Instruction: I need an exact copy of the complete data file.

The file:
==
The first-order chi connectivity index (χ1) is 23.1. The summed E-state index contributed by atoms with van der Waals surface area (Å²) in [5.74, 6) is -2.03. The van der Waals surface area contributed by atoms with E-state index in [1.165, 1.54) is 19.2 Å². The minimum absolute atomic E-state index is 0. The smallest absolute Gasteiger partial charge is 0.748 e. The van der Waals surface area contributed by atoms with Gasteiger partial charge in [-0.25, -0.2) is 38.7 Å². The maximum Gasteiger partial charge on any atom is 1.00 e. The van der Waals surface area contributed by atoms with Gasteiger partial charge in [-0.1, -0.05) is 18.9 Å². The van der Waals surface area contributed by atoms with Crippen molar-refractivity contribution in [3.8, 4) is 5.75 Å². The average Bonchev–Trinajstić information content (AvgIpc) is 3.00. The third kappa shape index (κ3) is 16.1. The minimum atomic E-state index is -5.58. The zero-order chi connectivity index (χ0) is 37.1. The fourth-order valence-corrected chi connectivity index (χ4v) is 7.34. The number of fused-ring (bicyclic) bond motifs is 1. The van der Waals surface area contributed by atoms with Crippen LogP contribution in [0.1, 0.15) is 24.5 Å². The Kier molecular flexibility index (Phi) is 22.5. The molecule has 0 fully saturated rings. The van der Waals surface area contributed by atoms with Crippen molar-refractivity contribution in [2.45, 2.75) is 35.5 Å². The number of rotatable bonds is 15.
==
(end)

The first-order chi connectivity index (χ1) is 23.1. The summed E-state index contributed by atoms with van der Waals surface area (Å²) in [5.74, 6) is -2.03. The van der Waals surface area contributed by atoms with E-state index in [1.165, 1.54) is 19.2 Å². The minimum absolute atomic E-state index is 0. The smallest absolute Gasteiger partial charge is 0.748 e. The van der Waals surface area contributed by atoms with Gasteiger partial charge in [-0.25, -0.2) is 38.7 Å². The maximum Gasteiger partial charge on any atom is 1.00 e. The van der Waals surface area contributed by atoms with Gasteiger partial charge in [-0.1, -0.05) is 18.9 Å². The van der Waals surface area contributed by atoms with Crippen molar-refractivity contribution in [3.8, 4) is 5.75 Å². The average Bonchev–Trinajstić information content (AvgIpc) is 3.00. The third kappa shape index (κ3) is 16.1. The minimum atomic E-state index is -5.58. The zero-order chi connectivity index (χ0) is 37.1. The fourth-order valence-corrected chi connectivity index (χ4v) is 7.34. The number of fused-ring (bicyclic) bond motifs is 1. The van der Waals surface area contributed by atoms with Crippen LogP contribution in [0.1, 0.15) is 24.5 Å². The Kier molecular flexibility index (Phi) is 22.5. The molecule has 0 fully saturated rings. The van der Waals surface area contributed by atoms with Crippen molar-refractivity contribution in [2.45, 2.75) is 35.5 Å². The number of rotatable bonds is 15.